“The Inquiry, which included Baroness Jan Royall, former leader of the House of Lords, and David Feldman, Director of the Pears Institute for the Study of Antisemitism on its panel, was praised by a number of bodies, including the Jewish Labour Movement, and by John Mann, the Chair of the All Parliamentary Party Group against Antisemitism. I am proud that Labour is the only party that has specific protections in place to ensure a zero tolerance approach to antisemitism.
“I am also concerned by some other aspects of the Committee’s report. The Committee heard evidence from too narrow a pool of opinion, and its then-chair rejected both Chakrabarti’s and the Jewish Labour Movement’s requests to appear and give evidence before it. Not a single woman was called to give oral evidence in public, and the report violates natural justice by criticising individuals without giving them a right to be heard. The report’s political framing and disproportionate emphasis on Labour risks undermining the positive and welcome recommendations made in it. Although the Committee heard evidence that 75 per cent of antisemitic incidents come from far right sources, and the report states there is no reliable evidence to suggest antisemitism is greater in Labour than other parties, much of the report focuses on the Labour party.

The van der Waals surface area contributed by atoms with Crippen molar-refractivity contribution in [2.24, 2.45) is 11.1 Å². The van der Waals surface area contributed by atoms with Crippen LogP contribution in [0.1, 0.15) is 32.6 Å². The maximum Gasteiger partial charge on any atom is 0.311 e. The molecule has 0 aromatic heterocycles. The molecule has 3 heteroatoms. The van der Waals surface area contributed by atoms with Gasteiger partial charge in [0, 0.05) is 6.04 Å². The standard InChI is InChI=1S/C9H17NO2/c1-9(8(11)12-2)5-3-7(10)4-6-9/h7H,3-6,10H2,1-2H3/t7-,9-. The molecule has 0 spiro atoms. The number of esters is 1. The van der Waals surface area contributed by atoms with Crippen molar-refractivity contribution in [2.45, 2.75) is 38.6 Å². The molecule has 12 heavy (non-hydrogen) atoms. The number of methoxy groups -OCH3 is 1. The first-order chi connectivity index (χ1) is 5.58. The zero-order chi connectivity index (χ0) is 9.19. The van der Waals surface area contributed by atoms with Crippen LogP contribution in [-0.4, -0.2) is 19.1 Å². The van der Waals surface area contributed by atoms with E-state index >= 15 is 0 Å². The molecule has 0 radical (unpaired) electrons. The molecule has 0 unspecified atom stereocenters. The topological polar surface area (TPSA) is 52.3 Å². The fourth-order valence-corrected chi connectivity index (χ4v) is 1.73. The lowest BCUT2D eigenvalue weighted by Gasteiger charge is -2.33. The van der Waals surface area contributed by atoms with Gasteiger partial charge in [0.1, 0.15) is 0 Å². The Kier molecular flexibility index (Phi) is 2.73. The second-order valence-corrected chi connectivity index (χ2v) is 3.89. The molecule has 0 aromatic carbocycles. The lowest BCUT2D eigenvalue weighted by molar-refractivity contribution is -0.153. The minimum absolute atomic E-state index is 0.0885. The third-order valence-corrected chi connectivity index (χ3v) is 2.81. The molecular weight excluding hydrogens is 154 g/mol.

“As the report rightly acknowledges, politicising antisemitism — or using it as a weapon in controversies between and within political parties — does the struggle against it a disservice. Under my leadership, Labour has taken greater action against anti-Semitism than any other party, and will implement the measures recommended by the Chakrabarti report to ensure Labour is a welcoming environment for members of all our communities.”